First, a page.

“How would you describe your day?” I asked.
“Hectic, long, and comprised of e-mail pruning, endless meetings and conference calls. I often work straight through meals at my desk,” answered Steve, a senior executive I’m currently coaching on his strategic relationship development efforts and personal online branding.
“Pretty typical of people in my role, isn’t it?” he continued.
“Sadly, yes,” I replied.
The fundamental difference is that Steve has come to realize that although his functional expertise has helped him reach a certain professional stature, he has reached a career plateau. His peers are getting promoted or being asked to take on greater and more interesting opportunities. What he lacks is a proactive approach in identifying, nurturing and leveraging win-win personal, functional, and strategic relationships.
What I’ve found is that most people understand the importance of relationships.What they don’t understand is how they affect their personal and professional growth and ultimately, their success.
The good news is that it’s never too late to start, and you don’t have to be an executive to pay closer attention to this critical part of your world.
Let me take one of the easiest parts of your day – any of the (ideally) three meals you consume. What do most people do during the week? You either:
- Skip it all together because you’re too busy getting caught up on emails;
- Go grab something and inhale it in 10 minutes or less at your desk;
- Or, go sit for 20 minutes with people you already know and have the same drab stuff everyday.
Here is what I want you to think about:
- Mindset – It’s never about the meal! The meal is a means to an end, which is to disengage from the minutia and invest those resources – time, effort, and capital – to build or nurture a valuable relationship. Mealtime is the perfect opportunity to get away from the piles of paperwork, the never-ending e-mails, and the constantly ringing phone. I promise the earth will continue to rotate. In fact, it’s been mathematically proven that you’re considerably stronger when facing a challenge after you’ve taken a break from it for a while.
- Toolset – Here is where social media can help. Scan your LinkedIn contacts for anyone who has recently changed jobs, been promoted, moved lately to a new town or simply updated their profiles. (You can get this information from the weekly updates e-mailed to you or from the home page of your LinkedIn account.) Invite them to breakfast, lunch, or dinner to catch up with each other. Intentionally keep your meal times open and use scheduling tools, such as Tungle, to allow them to schedule a time that’s convenient for them.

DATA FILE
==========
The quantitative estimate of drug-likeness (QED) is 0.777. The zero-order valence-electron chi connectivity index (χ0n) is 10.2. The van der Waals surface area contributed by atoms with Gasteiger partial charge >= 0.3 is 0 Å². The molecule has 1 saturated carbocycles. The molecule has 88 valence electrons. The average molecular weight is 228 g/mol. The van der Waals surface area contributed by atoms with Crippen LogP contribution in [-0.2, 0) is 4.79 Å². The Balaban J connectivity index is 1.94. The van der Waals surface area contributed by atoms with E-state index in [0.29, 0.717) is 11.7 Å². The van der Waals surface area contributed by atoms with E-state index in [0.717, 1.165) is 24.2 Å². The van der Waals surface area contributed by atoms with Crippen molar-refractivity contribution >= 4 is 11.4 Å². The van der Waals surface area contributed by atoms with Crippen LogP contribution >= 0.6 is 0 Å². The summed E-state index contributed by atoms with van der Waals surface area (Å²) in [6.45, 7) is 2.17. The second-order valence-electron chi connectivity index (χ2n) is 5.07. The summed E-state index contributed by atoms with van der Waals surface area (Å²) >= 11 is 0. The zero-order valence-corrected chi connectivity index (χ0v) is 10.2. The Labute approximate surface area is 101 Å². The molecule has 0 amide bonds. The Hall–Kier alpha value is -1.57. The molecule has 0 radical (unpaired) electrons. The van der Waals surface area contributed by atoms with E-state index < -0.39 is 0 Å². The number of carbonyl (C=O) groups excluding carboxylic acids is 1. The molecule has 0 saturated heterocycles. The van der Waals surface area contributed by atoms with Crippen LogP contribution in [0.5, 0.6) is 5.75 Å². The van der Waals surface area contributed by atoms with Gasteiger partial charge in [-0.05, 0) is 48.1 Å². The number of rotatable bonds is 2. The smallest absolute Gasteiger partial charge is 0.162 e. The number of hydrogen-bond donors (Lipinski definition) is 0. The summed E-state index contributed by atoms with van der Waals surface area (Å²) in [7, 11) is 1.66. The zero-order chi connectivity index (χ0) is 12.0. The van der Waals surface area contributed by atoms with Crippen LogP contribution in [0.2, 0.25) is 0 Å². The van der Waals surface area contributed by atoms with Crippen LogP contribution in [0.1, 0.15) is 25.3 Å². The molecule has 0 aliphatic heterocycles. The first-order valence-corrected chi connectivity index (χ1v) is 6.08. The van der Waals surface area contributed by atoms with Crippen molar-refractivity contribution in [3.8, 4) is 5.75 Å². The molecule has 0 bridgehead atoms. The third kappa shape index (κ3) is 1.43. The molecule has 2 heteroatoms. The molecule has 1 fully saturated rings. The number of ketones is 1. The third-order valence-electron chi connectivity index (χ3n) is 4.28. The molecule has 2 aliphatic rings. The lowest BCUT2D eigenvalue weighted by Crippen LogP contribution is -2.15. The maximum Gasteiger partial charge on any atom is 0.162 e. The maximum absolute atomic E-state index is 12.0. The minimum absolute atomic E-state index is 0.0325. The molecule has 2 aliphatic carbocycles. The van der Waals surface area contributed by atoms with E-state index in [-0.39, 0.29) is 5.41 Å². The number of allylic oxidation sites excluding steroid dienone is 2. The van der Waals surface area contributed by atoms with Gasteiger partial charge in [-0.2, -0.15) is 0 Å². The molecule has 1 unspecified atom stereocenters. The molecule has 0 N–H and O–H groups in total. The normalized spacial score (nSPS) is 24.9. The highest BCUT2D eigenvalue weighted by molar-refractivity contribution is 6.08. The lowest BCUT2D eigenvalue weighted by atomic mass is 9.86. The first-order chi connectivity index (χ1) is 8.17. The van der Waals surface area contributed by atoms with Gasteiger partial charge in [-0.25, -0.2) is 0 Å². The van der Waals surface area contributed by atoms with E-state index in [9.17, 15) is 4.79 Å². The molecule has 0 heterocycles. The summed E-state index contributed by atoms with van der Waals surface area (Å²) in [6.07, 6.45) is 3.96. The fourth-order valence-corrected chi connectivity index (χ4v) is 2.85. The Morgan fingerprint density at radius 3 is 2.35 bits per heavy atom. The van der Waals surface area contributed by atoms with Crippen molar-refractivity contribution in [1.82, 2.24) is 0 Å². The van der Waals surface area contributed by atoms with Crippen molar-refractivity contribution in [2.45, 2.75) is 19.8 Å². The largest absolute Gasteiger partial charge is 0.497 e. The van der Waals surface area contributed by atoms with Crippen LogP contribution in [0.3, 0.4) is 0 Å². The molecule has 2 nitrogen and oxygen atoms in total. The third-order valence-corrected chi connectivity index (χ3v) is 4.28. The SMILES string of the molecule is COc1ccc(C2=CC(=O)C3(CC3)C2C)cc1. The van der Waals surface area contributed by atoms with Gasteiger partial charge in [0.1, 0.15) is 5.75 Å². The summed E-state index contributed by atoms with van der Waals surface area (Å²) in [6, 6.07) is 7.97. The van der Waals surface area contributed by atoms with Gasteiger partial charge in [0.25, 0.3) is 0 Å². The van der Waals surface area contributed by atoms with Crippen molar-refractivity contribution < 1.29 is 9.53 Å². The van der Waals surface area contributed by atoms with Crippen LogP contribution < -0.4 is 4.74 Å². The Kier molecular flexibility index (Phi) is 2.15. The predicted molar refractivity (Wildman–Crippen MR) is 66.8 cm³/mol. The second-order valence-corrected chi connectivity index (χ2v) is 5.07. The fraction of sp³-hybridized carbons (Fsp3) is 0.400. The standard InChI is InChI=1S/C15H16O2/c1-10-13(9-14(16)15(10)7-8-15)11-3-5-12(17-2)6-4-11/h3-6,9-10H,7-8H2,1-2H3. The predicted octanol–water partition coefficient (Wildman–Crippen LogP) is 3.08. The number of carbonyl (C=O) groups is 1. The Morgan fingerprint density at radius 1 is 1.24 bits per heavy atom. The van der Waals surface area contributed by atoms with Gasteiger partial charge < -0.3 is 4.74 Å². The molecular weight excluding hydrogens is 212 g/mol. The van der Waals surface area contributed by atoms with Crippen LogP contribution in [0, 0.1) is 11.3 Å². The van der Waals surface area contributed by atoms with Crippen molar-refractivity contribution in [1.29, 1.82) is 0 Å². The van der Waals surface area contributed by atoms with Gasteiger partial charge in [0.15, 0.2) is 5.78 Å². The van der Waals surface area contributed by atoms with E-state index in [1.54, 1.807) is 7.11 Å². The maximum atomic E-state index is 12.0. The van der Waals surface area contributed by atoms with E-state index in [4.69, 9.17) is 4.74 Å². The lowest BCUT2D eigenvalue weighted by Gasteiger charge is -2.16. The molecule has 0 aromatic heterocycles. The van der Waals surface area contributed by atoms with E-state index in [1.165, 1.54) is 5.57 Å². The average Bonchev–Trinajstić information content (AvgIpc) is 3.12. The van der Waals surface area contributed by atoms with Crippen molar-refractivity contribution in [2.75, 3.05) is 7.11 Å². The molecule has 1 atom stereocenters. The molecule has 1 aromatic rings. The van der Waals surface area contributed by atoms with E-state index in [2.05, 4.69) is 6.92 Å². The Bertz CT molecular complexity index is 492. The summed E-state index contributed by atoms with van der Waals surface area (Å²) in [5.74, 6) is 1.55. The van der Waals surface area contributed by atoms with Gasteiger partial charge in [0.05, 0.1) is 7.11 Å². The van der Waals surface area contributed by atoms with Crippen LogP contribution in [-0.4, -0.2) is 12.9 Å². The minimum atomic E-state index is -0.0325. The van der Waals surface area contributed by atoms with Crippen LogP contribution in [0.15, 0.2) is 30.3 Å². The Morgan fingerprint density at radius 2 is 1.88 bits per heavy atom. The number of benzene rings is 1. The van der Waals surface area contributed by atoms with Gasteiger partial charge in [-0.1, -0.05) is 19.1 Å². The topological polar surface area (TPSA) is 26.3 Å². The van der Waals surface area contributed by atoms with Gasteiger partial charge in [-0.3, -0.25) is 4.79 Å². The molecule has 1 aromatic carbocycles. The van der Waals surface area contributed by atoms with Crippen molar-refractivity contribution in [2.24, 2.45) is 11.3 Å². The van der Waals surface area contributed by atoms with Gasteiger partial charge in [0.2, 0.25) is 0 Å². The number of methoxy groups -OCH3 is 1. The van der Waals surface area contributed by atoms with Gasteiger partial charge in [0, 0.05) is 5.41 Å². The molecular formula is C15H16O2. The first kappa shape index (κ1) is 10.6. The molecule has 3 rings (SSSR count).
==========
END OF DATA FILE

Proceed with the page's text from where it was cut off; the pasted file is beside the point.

- Roadmap – Do the math – three meals a day x five business days = 15 opportunities each week. I’m personally protective of dinners with the family, so that gives me 10 opportunities. Let’s conservatively use four meals each week x 50 weeks = 200 chances for you to connect with others. Invite two people who would appreciate getting to know each other as well and you’re up to 400 people who can expand the diversity, quality and quantity of your portfolio of relationships.
It doesn’t have to become a production. Despite all of the excuses we use and have heard, everyone has to eat, and what a fun way to get out of the office and away from your list of to-dos, and engage and influence others.
Here are five other tips I want you to try:
- Do your homework – I mentioned LinkedIn is a good starting point, but if they have a blog, read they’ve been writing recently; check out their Twitter and Facebook pages; Google their name; or, if they’re important enough to you, reach out to a mutual friend and get an update. Remember, relationships are an investment, so do your research before you show up.
- Reciprocate first – Go to these meals with the intent to invest in them. Ask compelling questions and gauge what they are trying to accomplish. Aim to add value and improve their condition. It’s a simple concept, but many people show up with their hand out vs. giving a hand.
- Update your contact info – Even if you think you have all the info about them, or they already have your business card, use the meal to double check the contact info you have. Is there a new cell number, or with so many people changing jobs, is there a secondary / personal e-mail address (e.g. Yahoo, Gmail, etc.) in case the first one bounces? Cool tools here are the “Bump” or “BC Reader” apps on the iPhone, which allow you to take a picture of them and their business card to scan into your contact list.
- Try some place / something unique – Stop going to the same old places. Try Sushi or Thai restaurants, a new sandwich shop around the corner or a Persian restaurant. You’ll both enjoy a new experience, you can post a new location on Foursquare, and they’ll remember who introduced them to that new place long after your initial meal.
- Follow through – Follow up is a transaction; follow through is a process. Send them an e-mail and a personal handwritten note as soon as you get back. In the e-mail, stay tactical with a summary of action items or next steps you both agreed to. In the personal handwritten note, genuinely thank them for their time and express your heartfelt appreciation for getting a chance to catch up. Put a note in your calendar to touch base with them again in six months.
“It’s amazing how often we need to be reminded, much more so than we need to be taught,” Steve said about a similar discussion we had.
I smiled and said, “Common sense isn’t often common practiced.”
For more Relationship Economics tips, follow me on Twitter @davidnour.